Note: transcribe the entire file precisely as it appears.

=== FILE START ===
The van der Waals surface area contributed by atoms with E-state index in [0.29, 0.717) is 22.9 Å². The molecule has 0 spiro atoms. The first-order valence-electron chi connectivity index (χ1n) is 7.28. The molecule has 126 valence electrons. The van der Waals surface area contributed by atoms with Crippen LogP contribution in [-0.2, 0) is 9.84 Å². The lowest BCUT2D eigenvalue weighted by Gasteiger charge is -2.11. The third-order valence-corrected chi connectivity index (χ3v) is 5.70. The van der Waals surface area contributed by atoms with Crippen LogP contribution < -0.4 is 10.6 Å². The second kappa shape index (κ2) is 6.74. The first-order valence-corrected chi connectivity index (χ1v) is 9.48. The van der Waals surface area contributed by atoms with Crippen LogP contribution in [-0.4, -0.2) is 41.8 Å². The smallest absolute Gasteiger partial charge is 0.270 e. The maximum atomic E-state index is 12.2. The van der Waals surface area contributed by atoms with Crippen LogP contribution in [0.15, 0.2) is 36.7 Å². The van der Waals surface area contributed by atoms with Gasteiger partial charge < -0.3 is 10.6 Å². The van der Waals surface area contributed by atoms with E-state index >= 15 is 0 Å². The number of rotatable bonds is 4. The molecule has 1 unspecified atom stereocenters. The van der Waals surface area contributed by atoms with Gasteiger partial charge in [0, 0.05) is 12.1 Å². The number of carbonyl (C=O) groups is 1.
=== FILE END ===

The van der Waals surface area contributed by atoms with E-state index in [0.29, 0.717) is 22.9 Å². The molecule has 0 spiro atoms. The first-order valence-electron chi connectivity index (χ1n) is 7.28. The molecule has 126 valence electrons. The van der Waals surface area contributed by atoms with Crippen LogP contribution in [-0.2, 0) is 9.84 Å². The lowest BCUT2D eigenvalue weighted by Gasteiger charge is -2.11. The third-order valence-corrected chi connectivity index (χ3v) is 5.70. The van der Waals surface area contributed by atoms with Crippen LogP contribution < -0.4 is 10.6 Å². The second kappa shape index (κ2) is 6.74. The first-order valence-corrected chi connectivity index (χ1v) is 9.48. The van der Waals surface area contributed by atoms with Crippen LogP contribution in [-0.4, -0.2) is 41.8 Å². The smallest absolute Gasteiger partial charge is 0.270 e. The maximum atomic E-state index is 12.2. The van der Waals surface area contributed by atoms with Crippen LogP contribution in [0.15, 0.2) is 36.7 Å². The van der Waals surface area contributed by atoms with Gasteiger partial charge < -0.3 is 10.6 Å². The van der Waals surface area contributed by atoms with E-state index >= 15 is 0 Å². The number of rotatable bonds is 4. The molecule has 1 unspecified atom stereocenters. The van der Waals surface area contributed by atoms with Gasteiger partial charge in [0, 0.05) is 12.1 Å². The number of carbonyl (C=O) groups is 1.